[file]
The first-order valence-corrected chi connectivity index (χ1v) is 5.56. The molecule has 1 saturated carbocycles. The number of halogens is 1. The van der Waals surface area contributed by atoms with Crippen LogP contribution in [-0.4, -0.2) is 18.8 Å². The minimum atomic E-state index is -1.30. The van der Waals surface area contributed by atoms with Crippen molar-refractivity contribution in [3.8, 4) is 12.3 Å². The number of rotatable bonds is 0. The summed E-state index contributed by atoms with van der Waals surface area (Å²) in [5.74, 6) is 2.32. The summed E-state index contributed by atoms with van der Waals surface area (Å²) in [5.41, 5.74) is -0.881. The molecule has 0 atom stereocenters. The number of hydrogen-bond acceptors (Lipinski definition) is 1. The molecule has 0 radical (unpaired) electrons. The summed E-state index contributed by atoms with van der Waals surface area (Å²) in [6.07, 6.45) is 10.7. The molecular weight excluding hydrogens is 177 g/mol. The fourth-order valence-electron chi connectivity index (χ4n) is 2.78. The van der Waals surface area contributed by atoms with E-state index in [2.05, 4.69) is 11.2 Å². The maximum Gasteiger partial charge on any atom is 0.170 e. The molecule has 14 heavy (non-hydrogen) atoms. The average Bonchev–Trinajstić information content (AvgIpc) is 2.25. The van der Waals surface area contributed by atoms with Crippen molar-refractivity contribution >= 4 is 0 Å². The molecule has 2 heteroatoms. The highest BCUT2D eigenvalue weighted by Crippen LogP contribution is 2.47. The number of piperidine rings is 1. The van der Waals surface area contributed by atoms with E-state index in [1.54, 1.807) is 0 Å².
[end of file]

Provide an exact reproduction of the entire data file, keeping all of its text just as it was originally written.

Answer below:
The first-order valence-corrected chi connectivity index (χ1v) is 5.56. The molecule has 1 saturated carbocycles. The number of halogens is 1. The van der Waals surface area contributed by atoms with Crippen LogP contribution in [-0.4, -0.2) is 18.8 Å². The minimum atomic E-state index is -1.30. The van der Waals surface area contributed by atoms with Crippen molar-refractivity contribution in [3.8, 4) is 12.3 Å². The number of rotatable bonds is 0. The summed E-state index contributed by atoms with van der Waals surface area (Å²) in [5.74, 6) is 2.32. The summed E-state index contributed by atoms with van der Waals surface area (Å²) in [5.41, 5.74) is -0.881. The molecule has 0 atom stereocenters. The number of hydrogen-bond acceptors (Lipinski definition) is 1. The molecule has 0 radical (unpaired) electrons. The summed E-state index contributed by atoms with van der Waals surface area (Å²) in [6.07, 6.45) is 10.7. The molecular weight excluding hydrogens is 177 g/mol. The fourth-order valence-electron chi connectivity index (χ4n) is 2.78. The van der Waals surface area contributed by atoms with E-state index in [2.05, 4.69) is 11.2 Å². The maximum Gasteiger partial charge on any atom is 0.170 e. The molecule has 14 heavy (non-hydrogen) atoms. The average Bonchev–Trinajstić information content (AvgIpc) is 2.25. The van der Waals surface area contributed by atoms with Crippen molar-refractivity contribution >= 4 is 0 Å². The molecule has 2 heteroatoms. The highest BCUT2D eigenvalue weighted by Crippen LogP contribution is 2.47. The number of piperidine rings is 1. The van der Waals surface area contributed by atoms with E-state index in [1.54, 1.807) is 0 Å².